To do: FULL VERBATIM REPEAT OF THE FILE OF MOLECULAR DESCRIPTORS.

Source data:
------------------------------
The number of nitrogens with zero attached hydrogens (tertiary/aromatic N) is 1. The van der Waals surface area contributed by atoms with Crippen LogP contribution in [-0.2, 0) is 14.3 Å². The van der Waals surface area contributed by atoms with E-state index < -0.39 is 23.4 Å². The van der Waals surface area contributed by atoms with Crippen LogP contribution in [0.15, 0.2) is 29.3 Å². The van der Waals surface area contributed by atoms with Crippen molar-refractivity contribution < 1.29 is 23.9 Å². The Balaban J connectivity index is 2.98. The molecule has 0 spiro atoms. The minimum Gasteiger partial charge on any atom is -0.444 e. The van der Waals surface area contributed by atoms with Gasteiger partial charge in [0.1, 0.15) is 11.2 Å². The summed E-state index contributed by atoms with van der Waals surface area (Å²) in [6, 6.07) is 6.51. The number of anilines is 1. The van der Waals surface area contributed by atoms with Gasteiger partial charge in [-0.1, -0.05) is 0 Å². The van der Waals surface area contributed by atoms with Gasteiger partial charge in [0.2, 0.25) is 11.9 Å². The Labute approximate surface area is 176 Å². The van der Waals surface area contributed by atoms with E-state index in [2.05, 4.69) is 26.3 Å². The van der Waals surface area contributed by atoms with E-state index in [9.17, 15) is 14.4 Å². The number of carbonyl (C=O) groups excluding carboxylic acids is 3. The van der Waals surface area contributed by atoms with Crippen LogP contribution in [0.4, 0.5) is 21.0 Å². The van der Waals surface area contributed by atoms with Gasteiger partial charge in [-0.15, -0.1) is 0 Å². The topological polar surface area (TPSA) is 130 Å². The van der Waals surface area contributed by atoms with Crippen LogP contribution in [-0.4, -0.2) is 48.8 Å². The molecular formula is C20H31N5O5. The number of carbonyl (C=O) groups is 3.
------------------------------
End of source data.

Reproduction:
The number of nitrogens with zero attached hydrogens (tertiary/aromatic N) is 1. The van der Waals surface area contributed by atoms with Crippen LogP contribution in [-0.2, 0) is 14.3 Å². The van der Waals surface area contributed by atoms with E-state index < -0.39 is 23.4 Å². The van der Waals surface area contributed by atoms with Crippen LogP contribution in [0.15, 0.2) is 29.3 Å². The van der Waals surface area contributed by atoms with Crippen molar-refractivity contribution < 1.29 is 23.9 Å². The Balaban J connectivity index is 2.98. The molecule has 0 spiro atoms. The minimum Gasteiger partial charge on any atom is -0.444 e. The van der Waals surface area contributed by atoms with Gasteiger partial charge in [0.1, 0.15) is 11.2 Å². The summed E-state index contributed by atoms with van der Waals surface area (Å²) in [6, 6.07) is 6.51. The number of anilines is 1. The van der Waals surface area contributed by atoms with Gasteiger partial charge in [-0.1, -0.05) is 0 Å². The van der Waals surface area contributed by atoms with Gasteiger partial charge in [0.2, 0.25) is 11.9 Å². The Labute approximate surface area is 176 Å². The van der Waals surface area contributed by atoms with E-state index in [2.05, 4.69) is 26.3 Å². The van der Waals surface area contributed by atoms with E-state index in [9.17, 15) is 14.4 Å². The number of carbonyl (C=O) groups excluding carboxylic acids is 3. The van der Waals surface area contributed by atoms with Crippen LogP contribution in [0.4, 0.5) is 21.0 Å². The van der Waals surface area contributed by atoms with Gasteiger partial charge in [-0.15, -0.1) is 0 Å². The topological polar surface area (TPSA) is 130 Å². The van der Waals surface area contributed by atoms with Crippen LogP contribution in [-0.4, -0.2) is 48.8 Å². The molecular formula is C20H31N5O5. The number of carbonyl (C=O) groups is 3.